Not hearing for a week could mean anything-that they're still deciding, that they are going to pass and haven't gotten around to calling you back, that they haven't looked at the test yet, etc.-so you might as well call and see-that's your right-you did the test!

Personally I'd always heard(or maybe I was telling myself)that it was good not to be a "pest"-but on the other hand, I know several stories of people that were on the edge as far as the hiring guys were concerned who'd call & call and pester-and guess what? They got hired, eventually. If you're courteous and persistent as well as GOOD, you can tip the balance. Sometimes.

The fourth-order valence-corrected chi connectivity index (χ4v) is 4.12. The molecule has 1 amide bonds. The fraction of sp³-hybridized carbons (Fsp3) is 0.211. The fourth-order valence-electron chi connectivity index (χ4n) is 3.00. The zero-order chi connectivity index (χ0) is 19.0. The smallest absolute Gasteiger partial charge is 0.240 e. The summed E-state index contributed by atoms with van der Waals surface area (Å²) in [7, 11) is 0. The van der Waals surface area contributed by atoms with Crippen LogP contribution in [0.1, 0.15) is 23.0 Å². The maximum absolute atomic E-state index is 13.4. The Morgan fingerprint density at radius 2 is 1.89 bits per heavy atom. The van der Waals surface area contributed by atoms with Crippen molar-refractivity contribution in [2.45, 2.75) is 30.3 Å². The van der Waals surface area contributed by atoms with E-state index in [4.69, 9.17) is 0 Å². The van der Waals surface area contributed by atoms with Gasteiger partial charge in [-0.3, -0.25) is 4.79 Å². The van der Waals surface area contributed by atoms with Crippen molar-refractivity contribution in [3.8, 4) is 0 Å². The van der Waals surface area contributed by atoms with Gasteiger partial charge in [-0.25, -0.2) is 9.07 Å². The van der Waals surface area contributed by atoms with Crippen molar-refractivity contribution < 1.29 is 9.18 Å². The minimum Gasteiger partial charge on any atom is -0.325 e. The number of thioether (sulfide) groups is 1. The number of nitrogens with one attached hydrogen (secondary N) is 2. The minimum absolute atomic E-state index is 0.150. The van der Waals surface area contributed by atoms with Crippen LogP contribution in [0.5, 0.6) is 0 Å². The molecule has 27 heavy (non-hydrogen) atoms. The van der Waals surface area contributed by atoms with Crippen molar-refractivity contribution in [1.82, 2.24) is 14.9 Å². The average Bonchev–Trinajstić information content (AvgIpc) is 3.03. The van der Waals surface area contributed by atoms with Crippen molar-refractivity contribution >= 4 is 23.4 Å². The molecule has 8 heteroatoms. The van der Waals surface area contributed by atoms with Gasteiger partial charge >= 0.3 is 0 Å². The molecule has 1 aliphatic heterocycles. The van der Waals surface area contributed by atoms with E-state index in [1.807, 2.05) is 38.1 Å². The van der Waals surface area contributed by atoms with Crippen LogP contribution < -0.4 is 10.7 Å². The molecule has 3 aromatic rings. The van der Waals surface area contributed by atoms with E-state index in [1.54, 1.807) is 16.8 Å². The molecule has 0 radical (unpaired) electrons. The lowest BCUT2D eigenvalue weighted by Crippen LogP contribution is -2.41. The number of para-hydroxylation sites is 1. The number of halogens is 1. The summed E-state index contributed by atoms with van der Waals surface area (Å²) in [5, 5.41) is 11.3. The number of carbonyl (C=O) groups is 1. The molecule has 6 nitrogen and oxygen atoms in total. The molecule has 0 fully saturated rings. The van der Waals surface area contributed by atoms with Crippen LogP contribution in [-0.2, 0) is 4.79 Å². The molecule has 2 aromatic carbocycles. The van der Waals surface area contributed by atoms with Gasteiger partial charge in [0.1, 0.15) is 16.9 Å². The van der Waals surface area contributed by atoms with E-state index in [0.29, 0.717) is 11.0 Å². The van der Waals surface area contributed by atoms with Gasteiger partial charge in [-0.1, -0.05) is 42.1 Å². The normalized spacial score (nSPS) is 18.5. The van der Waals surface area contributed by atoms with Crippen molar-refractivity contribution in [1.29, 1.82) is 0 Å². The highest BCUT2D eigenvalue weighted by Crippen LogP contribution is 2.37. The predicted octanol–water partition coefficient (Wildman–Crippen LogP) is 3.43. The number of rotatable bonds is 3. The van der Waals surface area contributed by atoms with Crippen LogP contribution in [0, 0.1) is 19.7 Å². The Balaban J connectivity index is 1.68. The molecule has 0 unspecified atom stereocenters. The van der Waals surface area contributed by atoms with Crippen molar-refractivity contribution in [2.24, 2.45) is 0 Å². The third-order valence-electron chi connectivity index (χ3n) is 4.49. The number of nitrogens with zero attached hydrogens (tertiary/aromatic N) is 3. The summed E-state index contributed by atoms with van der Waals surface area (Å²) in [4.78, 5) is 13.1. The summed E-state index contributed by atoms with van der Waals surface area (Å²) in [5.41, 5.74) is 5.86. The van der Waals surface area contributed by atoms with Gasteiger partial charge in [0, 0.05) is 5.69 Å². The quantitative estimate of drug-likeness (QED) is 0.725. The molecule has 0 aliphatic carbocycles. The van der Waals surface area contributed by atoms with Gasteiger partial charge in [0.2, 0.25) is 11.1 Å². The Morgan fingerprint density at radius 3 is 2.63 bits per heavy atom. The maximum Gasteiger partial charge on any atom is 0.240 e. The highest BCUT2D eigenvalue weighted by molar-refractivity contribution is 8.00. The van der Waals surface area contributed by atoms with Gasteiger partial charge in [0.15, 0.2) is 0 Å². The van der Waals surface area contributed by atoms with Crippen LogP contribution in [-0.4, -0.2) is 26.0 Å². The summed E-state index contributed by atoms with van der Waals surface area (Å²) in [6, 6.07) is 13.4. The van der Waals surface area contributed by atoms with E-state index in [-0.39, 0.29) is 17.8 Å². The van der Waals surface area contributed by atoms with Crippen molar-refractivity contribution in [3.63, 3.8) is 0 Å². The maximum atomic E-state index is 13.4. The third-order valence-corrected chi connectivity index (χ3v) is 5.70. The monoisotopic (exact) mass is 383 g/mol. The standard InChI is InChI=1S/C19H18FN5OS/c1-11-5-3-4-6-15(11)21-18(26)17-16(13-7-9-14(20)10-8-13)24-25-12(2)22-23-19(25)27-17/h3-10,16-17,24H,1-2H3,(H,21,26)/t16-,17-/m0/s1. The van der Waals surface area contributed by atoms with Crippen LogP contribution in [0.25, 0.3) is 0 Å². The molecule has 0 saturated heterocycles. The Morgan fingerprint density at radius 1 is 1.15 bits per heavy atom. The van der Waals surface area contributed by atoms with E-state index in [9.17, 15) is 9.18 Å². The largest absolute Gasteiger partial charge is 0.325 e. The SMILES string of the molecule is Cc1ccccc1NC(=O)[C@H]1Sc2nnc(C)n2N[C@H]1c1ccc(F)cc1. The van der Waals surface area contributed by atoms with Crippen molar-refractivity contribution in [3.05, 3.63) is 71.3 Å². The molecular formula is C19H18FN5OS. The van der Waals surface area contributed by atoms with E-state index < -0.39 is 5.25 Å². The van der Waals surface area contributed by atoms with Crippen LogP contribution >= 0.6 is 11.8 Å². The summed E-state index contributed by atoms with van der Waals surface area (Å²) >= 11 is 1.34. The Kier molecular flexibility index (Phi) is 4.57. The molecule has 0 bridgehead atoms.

Good luck! and keep plugging away.

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Christian
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If they tell you a time they will contact you and they don't contact you by that time then, in my mind, it is okay to get back in touch with them. If they then think you are being a pest then they are just stupid. Hate to put it so bluntly but a recent experience is influencing my words. But one of the best jobs I ever had took a while to get back to me and there was a period of time when I was sure they had forgotten about me and hired somebody else . . . but they eventually got back to me.
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SoleilSmile